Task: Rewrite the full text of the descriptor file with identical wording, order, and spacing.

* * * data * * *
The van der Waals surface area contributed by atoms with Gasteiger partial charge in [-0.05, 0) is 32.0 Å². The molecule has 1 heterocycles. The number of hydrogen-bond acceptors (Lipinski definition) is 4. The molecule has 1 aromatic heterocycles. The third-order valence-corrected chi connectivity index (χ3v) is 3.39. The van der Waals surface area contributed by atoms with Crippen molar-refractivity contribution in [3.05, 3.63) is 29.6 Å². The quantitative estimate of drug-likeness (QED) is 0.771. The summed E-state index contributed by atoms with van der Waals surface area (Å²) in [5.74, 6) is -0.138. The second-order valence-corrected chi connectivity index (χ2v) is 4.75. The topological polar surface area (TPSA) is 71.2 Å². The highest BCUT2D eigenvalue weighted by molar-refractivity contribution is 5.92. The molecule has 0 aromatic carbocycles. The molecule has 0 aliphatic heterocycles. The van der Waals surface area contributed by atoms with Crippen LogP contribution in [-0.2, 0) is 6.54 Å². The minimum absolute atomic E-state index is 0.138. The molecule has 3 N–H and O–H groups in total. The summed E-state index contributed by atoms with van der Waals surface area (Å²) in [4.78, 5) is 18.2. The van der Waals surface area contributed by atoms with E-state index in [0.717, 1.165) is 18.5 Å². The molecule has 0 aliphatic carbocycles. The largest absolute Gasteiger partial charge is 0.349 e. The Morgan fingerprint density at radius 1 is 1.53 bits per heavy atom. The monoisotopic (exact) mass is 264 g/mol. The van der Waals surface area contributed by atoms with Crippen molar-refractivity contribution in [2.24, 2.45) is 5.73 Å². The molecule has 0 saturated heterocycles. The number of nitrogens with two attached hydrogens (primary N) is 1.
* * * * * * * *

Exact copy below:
The van der Waals surface area contributed by atoms with Gasteiger partial charge in [-0.05, 0) is 32.0 Å². The molecule has 1 heterocycles. The number of hydrogen-bond acceptors (Lipinski definition) is 4. The molecule has 1 aromatic heterocycles. The third-order valence-corrected chi connectivity index (χ3v) is 3.39. The van der Waals surface area contributed by atoms with Crippen molar-refractivity contribution in [3.05, 3.63) is 29.6 Å². The quantitative estimate of drug-likeness (QED) is 0.771. The summed E-state index contributed by atoms with van der Waals surface area (Å²) in [5.74, 6) is -0.138. The second-order valence-corrected chi connectivity index (χ2v) is 4.75. The topological polar surface area (TPSA) is 71.2 Å². The highest BCUT2D eigenvalue weighted by molar-refractivity contribution is 5.92. The molecule has 0 aromatic carbocycles. The molecule has 0 aliphatic heterocycles. The van der Waals surface area contributed by atoms with Crippen LogP contribution in [-0.2, 0) is 6.54 Å². The minimum absolute atomic E-state index is 0.138. The molecule has 3 N–H and O–H groups in total. The summed E-state index contributed by atoms with van der Waals surface area (Å²) in [4.78, 5) is 18.2. The van der Waals surface area contributed by atoms with E-state index in [0.717, 1.165) is 18.5 Å². The molecule has 0 aliphatic carbocycles. The largest absolute Gasteiger partial charge is 0.349 e. The Morgan fingerprint density at radius 1 is 1.53 bits per heavy atom. The monoisotopic (exact) mass is 264 g/mol. The van der Waals surface area contributed by atoms with Crippen molar-refractivity contribution in [2.24, 2.45) is 5.73 Å². The molecule has 0 saturated heterocycles. The number of nitrogens with two attached hydrogens (primary N) is 1.